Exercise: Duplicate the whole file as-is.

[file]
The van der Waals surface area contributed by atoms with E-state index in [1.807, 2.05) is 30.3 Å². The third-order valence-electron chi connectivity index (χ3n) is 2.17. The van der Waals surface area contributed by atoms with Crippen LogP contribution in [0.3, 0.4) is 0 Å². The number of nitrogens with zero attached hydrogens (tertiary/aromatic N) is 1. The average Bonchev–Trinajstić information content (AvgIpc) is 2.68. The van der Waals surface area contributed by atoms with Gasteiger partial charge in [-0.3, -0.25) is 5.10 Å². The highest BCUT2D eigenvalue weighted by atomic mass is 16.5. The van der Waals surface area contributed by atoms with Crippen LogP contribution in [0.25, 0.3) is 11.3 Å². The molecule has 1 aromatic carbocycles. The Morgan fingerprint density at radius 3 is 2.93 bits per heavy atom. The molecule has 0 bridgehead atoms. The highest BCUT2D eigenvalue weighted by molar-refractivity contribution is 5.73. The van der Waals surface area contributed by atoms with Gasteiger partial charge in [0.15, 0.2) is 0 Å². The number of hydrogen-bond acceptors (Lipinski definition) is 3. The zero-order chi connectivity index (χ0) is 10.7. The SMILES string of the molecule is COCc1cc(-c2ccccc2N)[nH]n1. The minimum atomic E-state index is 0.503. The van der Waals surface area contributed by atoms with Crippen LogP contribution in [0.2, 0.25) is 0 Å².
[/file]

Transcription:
The van der Waals surface area contributed by atoms with E-state index in [1.807, 2.05) is 30.3 Å². The third-order valence-electron chi connectivity index (χ3n) is 2.17. The van der Waals surface area contributed by atoms with Crippen LogP contribution in [0.3, 0.4) is 0 Å². The number of nitrogens with zero attached hydrogens (tertiary/aromatic N) is 1. The average Bonchev–Trinajstić information content (AvgIpc) is 2.68. The van der Waals surface area contributed by atoms with Gasteiger partial charge in [-0.3, -0.25) is 5.10 Å². The highest BCUT2D eigenvalue weighted by atomic mass is 16.5. The van der Waals surface area contributed by atoms with Crippen LogP contribution in [0.25, 0.3) is 11.3 Å². The molecule has 1 aromatic carbocycles. The Morgan fingerprint density at radius 3 is 2.93 bits per heavy atom. The molecule has 0 bridgehead atoms. The highest BCUT2D eigenvalue weighted by molar-refractivity contribution is 5.73. The van der Waals surface area contributed by atoms with Gasteiger partial charge in [0.15, 0.2) is 0 Å². The number of hydrogen-bond acceptors (Lipinski definition) is 3. The zero-order chi connectivity index (χ0) is 10.7. The SMILES string of the molecule is COCc1cc(-c2ccccc2N)[nH]n1. The minimum atomic E-state index is 0.503. The van der Waals surface area contributed by atoms with Crippen LogP contribution in [0.2, 0.25) is 0 Å².